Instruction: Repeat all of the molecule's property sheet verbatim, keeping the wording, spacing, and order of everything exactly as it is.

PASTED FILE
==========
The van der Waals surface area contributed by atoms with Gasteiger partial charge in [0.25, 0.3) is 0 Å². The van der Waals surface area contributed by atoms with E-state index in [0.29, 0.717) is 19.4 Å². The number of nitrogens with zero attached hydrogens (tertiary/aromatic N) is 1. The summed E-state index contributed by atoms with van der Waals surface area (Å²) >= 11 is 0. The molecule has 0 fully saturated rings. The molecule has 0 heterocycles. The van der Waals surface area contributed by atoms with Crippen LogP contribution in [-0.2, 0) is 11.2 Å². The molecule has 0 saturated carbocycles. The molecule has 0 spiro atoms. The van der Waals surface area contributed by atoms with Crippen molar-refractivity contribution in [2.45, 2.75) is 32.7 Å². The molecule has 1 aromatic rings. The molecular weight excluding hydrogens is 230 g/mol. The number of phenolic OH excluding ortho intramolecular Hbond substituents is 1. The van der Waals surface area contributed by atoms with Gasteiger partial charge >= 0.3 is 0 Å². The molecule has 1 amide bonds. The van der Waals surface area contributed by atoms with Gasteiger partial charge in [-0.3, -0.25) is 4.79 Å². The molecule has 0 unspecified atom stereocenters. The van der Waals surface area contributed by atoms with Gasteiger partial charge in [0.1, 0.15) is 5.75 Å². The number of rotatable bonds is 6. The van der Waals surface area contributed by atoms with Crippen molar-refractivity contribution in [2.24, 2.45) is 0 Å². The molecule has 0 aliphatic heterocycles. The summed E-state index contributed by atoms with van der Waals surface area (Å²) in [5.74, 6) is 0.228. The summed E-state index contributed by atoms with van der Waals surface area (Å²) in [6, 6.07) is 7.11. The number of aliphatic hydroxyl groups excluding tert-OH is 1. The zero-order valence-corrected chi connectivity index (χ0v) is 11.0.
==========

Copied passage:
The van der Waals surface area contributed by atoms with Gasteiger partial charge in [0.25, 0.3) is 0 Å². The van der Waals surface area contributed by atoms with E-state index in [0.29, 0.717) is 19.4 Å². The number of nitrogens with zero attached hydrogens (tertiary/aromatic N) is 1. The summed E-state index contributed by atoms with van der Waals surface area (Å²) >= 11 is 0. The molecule has 0 fully saturated rings. The molecule has 0 heterocycles. The van der Waals surface area contributed by atoms with Crippen LogP contribution in [-0.2, 0) is 11.2 Å². The molecule has 0 saturated carbocycles. The molecule has 0 spiro atoms. The van der Waals surface area contributed by atoms with Crippen molar-refractivity contribution in [2.45, 2.75) is 32.7 Å². The molecule has 1 aromatic rings. The molecular weight excluding hydrogens is 230 g/mol. The number of phenolic OH excluding ortho intramolecular Hbond substituents is 1. The van der Waals surface area contributed by atoms with Gasteiger partial charge >= 0.3 is 0 Å². The molecule has 1 amide bonds. The van der Waals surface area contributed by atoms with Gasteiger partial charge in [-0.3, -0.25) is 4.79 Å². The molecule has 0 unspecified atom stereocenters. The van der Waals surface area contributed by atoms with Gasteiger partial charge in [0.1, 0.15) is 5.75 Å². The number of rotatable bonds is 6. The van der Waals surface area contributed by atoms with Crippen molar-refractivity contribution in [2.24, 2.45) is 0 Å². The molecule has 0 aliphatic heterocycles. The summed E-state index contributed by atoms with van der Waals surface area (Å²) in [5.74, 6) is 0.228. The summed E-state index contributed by atoms with van der Waals surface area (Å²) in [6, 6.07) is 7.11. The number of aliphatic hydroxyl groups excluding tert-OH is 1. The zero-order valence-corrected chi connectivity index (χ0v) is 11.0.